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The Year Ahead

President Biden Offers Workers Reason to Hope for a Better Deal

With Democrats in control, labor unions and advocacy groups look for a minimum wage boost, expansion of employee rights, and measures to end pay discrimination.
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Photographer: karzof pleine/Alamy

Labor unions and advocacy groups are pressing Democrats to leverage their control of the White House and Congress to enact policies that benefit workers, including facilitating the formation of unions and adopting a more expansive definition of what it is to be an employee. The Democrats’ tenuous control of the Senate may make it hard to pass some of the most progressive measures. President Biden may instead rewrite some rules, such as those that apply to federal contracting, by decree. And by continuing efforts to push the unemployment rate lower, the Federal Reserve may play an important supporting role in helping minorities and other less-advantaged groups reenter the job market.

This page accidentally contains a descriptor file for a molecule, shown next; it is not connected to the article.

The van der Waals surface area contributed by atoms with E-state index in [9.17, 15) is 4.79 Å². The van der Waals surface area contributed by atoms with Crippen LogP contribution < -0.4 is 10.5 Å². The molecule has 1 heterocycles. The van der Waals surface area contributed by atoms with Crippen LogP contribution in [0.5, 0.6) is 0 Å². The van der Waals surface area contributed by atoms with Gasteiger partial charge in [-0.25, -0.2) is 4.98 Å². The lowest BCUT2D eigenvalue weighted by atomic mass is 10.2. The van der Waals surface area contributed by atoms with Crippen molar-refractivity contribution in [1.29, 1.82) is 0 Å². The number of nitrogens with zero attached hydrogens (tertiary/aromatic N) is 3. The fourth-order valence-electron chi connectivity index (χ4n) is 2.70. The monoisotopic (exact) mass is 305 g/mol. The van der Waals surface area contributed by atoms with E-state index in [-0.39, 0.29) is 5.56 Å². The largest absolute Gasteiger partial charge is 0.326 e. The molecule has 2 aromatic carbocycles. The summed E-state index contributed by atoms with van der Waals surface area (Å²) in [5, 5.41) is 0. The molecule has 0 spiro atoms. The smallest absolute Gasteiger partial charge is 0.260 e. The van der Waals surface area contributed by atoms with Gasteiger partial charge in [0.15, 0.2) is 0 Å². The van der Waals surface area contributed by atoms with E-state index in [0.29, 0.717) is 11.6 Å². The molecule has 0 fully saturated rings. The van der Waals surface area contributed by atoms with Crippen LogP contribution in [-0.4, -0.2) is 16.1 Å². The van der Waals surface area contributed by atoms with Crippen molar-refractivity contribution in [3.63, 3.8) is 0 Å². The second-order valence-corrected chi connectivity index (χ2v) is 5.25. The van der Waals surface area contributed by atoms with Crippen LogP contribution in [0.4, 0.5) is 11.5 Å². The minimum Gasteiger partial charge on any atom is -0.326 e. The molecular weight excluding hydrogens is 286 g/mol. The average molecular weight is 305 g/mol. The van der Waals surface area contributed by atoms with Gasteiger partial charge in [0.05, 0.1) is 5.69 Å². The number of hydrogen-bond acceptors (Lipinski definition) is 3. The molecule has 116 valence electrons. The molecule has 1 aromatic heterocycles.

The $1.9 billion economic relief plan Biden unveiled on Jan. 14 calls for boosting the federal minimum wage to $15 an hour from the current $7.25. If successful, it would be the first increase enacted since 2007. More than half of U.S. states already have wage minimums above the federal floor. Still, Republicans and a few Democrats in Congress are sure to resist going to $15, arguing it will increase costs for businesses at a time when many are fighting to survive. Proponents say the increase would lower the poverty rate, which jumped by 2.4 percentage points from June to November as the effects of the first round of stimulus dissipated.